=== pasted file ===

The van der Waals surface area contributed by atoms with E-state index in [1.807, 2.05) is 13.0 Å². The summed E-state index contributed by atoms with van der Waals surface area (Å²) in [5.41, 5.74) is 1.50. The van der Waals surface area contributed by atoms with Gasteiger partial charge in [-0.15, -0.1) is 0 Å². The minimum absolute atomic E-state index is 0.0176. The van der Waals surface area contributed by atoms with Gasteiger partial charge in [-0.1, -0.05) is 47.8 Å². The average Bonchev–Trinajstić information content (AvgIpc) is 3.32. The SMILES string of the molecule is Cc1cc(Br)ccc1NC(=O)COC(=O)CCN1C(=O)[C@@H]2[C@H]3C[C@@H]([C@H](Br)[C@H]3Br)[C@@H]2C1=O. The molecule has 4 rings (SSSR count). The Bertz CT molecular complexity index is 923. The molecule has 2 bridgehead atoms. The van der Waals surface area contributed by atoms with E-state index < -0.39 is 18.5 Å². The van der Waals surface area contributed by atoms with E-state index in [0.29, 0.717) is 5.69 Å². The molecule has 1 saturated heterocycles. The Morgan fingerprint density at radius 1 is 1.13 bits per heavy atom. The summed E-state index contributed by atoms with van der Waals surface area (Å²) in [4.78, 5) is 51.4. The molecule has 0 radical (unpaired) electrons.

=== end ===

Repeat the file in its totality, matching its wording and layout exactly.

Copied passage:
The van der Waals surface area contributed by atoms with E-state index in [1.807, 2.05) is 13.0 Å². The summed E-state index contributed by atoms with van der Waals surface area (Å²) in [5.41, 5.74) is 1.50. The van der Waals surface area contributed by atoms with Gasteiger partial charge in [-0.15, -0.1) is 0 Å². The minimum absolute atomic E-state index is 0.0176. The van der Waals surface area contributed by atoms with Gasteiger partial charge in [-0.1, -0.05) is 47.8 Å². The average Bonchev–Trinajstić information content (AvgIpc) is 3.32. The SMILES string of the molecule is Cc1cc(Br)ccc1NC(=O)COC(=O)CCN1C(=O)[C@@H]2[C@H]3C[C@@H]([C@H](Br)[C@H]3Br)[C@@H]2C1=O. The molecule has 4 rings (SSSR count). The Bertz CT molecular complexity index is 923. The molecule has 2 bridgehead atoms. The van der Waals surface area contributed by atoms with E-state index < -0.39 is 18.5 Å². The van der Waals surface area contributed by atoms with E-state index in [0.29, 0.717) is 5.69 Å². The molecule has 1 saturated heterocycles. The Morgan fingerprint density at radius 1 is 1.13 bits per heavy atom. The summed E-state index contributed by atoms with van der Waals surface area (Å²) in [4.78, 5) is 51.4. The molecule has 0 radical (unpaired) electrons.